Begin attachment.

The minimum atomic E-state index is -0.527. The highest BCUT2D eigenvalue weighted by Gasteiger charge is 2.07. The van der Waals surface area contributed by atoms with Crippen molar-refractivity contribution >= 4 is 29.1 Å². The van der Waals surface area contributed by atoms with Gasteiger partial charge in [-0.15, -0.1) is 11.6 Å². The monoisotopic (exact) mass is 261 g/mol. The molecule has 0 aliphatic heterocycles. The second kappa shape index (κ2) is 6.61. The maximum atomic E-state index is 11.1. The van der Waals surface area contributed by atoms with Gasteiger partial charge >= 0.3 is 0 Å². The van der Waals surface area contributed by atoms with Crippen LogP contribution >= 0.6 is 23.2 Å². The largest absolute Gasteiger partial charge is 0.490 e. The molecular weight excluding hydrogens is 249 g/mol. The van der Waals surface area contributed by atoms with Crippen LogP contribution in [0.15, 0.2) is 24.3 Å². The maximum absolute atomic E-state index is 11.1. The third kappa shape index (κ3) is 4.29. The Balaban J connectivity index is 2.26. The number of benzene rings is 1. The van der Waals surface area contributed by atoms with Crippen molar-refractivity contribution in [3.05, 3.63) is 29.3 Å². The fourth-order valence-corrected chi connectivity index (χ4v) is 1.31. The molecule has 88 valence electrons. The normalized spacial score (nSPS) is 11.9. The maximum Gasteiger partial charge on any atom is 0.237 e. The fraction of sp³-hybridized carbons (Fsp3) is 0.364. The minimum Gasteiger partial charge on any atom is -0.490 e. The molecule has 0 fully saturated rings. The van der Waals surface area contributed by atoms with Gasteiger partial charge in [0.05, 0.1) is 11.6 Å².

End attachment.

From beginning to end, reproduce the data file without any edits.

The minimum atomic E-state index is -0.527. The highest BCUT2D eigenvalue weighted by Gasteiger charge is 2.07. The van der Waals surface area contributed by atoms with Crippen molar-refractivity contribution >= 4 is 29.1 Å². The van der Waals surface area contributed by atoms with Gasteiger partial charge in [-0.15, -0.1) is 11.6 Å². The monoisotopic (exact) mass is 261 g/mol. The molecule has 0 aliphatic heterocycles. The second kappa shape index (κ2) is 6.61. The maximum atomic E-state index is 11.1. The van der Waals surface area contributed by atoms with Gasteiger partial charge >= 0.3 is 0 Å². The van der Waals surface area contributed by atoms with Crippen LogP contribution >= 0.6 is 23.2 Å². The largest absolute Gasteiger partial charge is 0.490 e. The molecular weight excluding hydrogens is 249 g/mol. The van der Waals surface area contributed by atoms with Crippen LogP contribution in [0.15, 0.2) is 24.3 Å². The maximum absolute atomic E-state index is 11.1. The third kappa shape index (κ3) is 4.29. The Balaban J connectivity index is 2.26. The number of benzene rings is 1. The van der Waals surface area contributed by atoms with Crippen molar-refractivity contribution in [3.05, 3.63) is 29.3 Å². The fourth-order valence-corrected chi connectivity index (χ4v) is 1.31. The molecule has 88 valence electrons. The normalized spacial score (nSPS) is 11.9. The maximum Gasteiger partial charge on any atom is 0.237 e. The fraction of sp³-hybridized carbons (Fsp3) is 0.364. The minimum Gasteiger partial charge on any atom is -0.490 e. The molecule has 0 fully saturated rings. The van der Waals surface area contributed by atoms with Gasteiger partial charge in [0.05, 0.1) is 11.6 Å².